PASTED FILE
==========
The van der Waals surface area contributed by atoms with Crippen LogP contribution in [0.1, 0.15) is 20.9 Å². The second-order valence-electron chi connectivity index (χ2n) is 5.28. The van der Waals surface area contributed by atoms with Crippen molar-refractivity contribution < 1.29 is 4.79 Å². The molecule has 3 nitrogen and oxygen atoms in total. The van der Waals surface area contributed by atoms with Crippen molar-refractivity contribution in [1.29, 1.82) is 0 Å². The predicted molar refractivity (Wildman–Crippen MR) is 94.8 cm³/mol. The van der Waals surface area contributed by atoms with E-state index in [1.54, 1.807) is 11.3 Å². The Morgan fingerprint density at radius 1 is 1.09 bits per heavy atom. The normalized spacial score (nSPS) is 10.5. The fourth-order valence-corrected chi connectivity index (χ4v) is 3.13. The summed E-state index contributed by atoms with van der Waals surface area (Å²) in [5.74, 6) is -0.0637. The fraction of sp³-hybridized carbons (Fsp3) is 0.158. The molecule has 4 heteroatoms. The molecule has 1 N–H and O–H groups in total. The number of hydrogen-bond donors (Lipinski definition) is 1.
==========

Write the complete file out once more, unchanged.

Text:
The van der Waals surface area contributed by atoms with Crippen LogP contribution in [0.1, 0.15) is 20.9 Å². The second-order valence-electron chi connectivity index (χ2n) is 5.28. The van der Waals surface area contributed by atoms with Crippen molar-refractivity contribution < 1.29 is 4.79 Å². The molecule has 3 nitrogen and oxygen atoms in total. The van der Waals surface area contributed by atoms with Crippen molar-refractivity contribution in [1.29, 1.82) is 0 Å². The predicted molar refractivity (Wildman–Crippen MR) is 94.8 cm³/mol. The van der Waals surface area contributed by atoms with E-state index in [1.54, 1.807) is 11.3 Å². The Morgan fingerprint density at radius 1 is 1.09 bits per heavy atom. The normalized spacial score (nSPS) is 10.5. The fourth-order valence-corrected chi connectivity index (χ4v) is 3.13. The summed E-state index contributed by atoms with van der Waals surface area (Å²) in [5.74, 6) is -0.0637. The fraction of sp³-hybridized carbons (Fsp3) is 0.158. The molecule has 4 heteroatoms. The molecule has 1 N–H and O–H groups in total. The number of hydrogen-bond donors (Lipinski definition) is 1.